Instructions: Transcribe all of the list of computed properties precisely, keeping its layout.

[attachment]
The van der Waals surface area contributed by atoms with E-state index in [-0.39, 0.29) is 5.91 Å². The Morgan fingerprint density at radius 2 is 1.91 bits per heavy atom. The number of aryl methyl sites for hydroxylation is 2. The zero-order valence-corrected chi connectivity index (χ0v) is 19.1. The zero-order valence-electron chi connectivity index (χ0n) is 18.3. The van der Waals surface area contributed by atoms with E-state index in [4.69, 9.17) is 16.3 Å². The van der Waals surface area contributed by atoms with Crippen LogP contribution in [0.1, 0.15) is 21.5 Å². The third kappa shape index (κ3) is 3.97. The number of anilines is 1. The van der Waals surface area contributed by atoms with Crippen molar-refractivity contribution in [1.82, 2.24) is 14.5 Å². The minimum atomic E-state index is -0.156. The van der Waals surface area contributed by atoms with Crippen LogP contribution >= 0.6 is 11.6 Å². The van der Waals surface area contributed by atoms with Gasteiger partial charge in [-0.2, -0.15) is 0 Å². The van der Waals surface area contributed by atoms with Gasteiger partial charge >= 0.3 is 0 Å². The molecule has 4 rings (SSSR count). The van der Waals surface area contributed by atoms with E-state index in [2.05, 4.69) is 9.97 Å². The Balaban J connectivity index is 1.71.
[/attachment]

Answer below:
The van der Waals surface area contributed by atoms with E-state index in [-0.39, 0.29) is 5.91 Å². The Morgan fingerprint density at radius 2 is 1.91 bits per heavy atom. The number of aryl methyl sites for hydroxylation is 2. The zero-order valence-corrected chi connectivity index (χ0v) is 19.1. The zero-order valence-electron chi connectivity index (χ0n) is 18.3. The van der Waals surface area contributed by atoms with E-state index in [4.69, 9.17) is 16.3 Å². The van der Waals surface area contributed by atoms with Crippen LogP contribution in [0.1, 0.15) is 21.5 Å². The third kappa shape index (κ3) is 3.97. The number of anilines is 1. The van der Waals surface area contributed by atoms with Crippen molar-refractivity contribution in [1.82, 2.24) is 14.5 Å². The minimum atomic E-state index is -0.156. The van der Waals surface area contributed by atoms with Crippen LogP contribution >= 0.6 is 11.6 Å². The van der Waals surface area contributed by atoms with Gasteiger partial charge in [-0.2, -0.15) is 0 Å². The van der Waals surface area contributed by atoms with Gasteiger partial charge >= 0.3 is 0 Å². The molecule has 4 rings (SSSR count). The van der Waals surface area contributed by atoms with E-state index in [2.05, 4.69) is 9.97 Å². The Balaban J connectivity index is 1.71.